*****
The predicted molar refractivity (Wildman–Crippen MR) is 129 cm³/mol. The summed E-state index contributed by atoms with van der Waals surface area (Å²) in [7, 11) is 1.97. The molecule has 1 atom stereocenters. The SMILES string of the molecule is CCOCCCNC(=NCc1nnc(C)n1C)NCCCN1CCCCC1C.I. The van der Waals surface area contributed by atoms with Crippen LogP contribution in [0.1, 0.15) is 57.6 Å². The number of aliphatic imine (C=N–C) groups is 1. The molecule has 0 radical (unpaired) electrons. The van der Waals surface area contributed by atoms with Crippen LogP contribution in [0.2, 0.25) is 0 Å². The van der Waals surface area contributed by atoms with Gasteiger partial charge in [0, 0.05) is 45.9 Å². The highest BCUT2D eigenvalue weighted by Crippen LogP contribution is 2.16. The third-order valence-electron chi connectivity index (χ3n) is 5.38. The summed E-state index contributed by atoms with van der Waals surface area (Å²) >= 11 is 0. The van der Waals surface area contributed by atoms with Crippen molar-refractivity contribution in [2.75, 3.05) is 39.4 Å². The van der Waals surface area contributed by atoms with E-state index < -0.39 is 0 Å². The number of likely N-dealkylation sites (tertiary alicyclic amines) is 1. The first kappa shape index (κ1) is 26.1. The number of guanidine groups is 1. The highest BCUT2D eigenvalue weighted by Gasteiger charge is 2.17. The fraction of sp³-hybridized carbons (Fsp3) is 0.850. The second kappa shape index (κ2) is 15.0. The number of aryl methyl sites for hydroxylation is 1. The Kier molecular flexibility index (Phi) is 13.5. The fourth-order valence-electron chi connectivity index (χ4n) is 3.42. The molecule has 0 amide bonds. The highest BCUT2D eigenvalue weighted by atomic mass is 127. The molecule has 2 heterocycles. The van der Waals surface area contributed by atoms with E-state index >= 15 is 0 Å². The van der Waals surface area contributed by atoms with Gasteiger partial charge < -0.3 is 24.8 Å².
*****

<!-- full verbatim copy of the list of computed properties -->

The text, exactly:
The predicted molar refractivity (Wildman–Crippen MR) is 129 cm³/mol. The summed E-state index contributed by atoms with van der Waals surface area (Å²) in [7, 11) is 1.97. The molecule has 1 atom stereocenters. The SMILES string of the molecule is CCOCCCNC(=NCc1nnc(C)n1C)NCCCN1CCCCC1C.I. The van der Waals surface area contributed by atoms with Crippen LogP contribution in [0.1, 0.15) is 57.6 Å². The number of aliphatic imine (C=N–C) groups is 1. The molecule has 0 radical (unpaired) electrons. The van der Waals surface area contributed by atoms with Crippen LogP contribution in [0.2, 0.25) is 0 Å². The van der Waals surface area contributed by atoms with Gasteiger partial charge in [0, 0.05) is 45.9 Å². The highest BCUT2D eigenvalue weighted by Crippen LogP contribution is 2.16. The third-order valence-electron chi connectivity index (χ3n) is 5.38. The summed E-state index contributed by atoms with van der Waals surface area (Å²) >= 11 is 0. The van der Waals surface area contributed by atoms with Crippen molar-refractivity contribution in [2.75, 3.05) is 39.4 Å². The van der Waals surface area contributed by atoms with E-state index < -0.39 is 0 Å². The number of likely N-dealkylation sites (tertiary alicyclic amines) is 1. The first kappa shape index (κ1) is 26.1. The number of guanidine groups is 1. The highest BCUT2D eigenvalue weighted by Gasteiger charge is 2.17. The fraction of sp³-hybridized carbons (Fsp3) is 0.850. The second kappa shape index (κ2) is 15.0. The number of aryl methyl sites for hydroxylation is 1. The Kier molecular flexibility index (Phi) is 13.5. The fourth-order valence-electron chi connectivity index (χ4n) is 3.42. The molecule has 0 amide bonds. The highest BCUT2D eigenvalue weighted by atomic mass is 127. The molecule has 2 heterocycles. The van der Waals surface area contributed by atoms with E-state index >= 15 is 0 Å². The van der Waals surface area contributed by atoms with Gasteiger partial charge < -0.3 is 24.8 Å².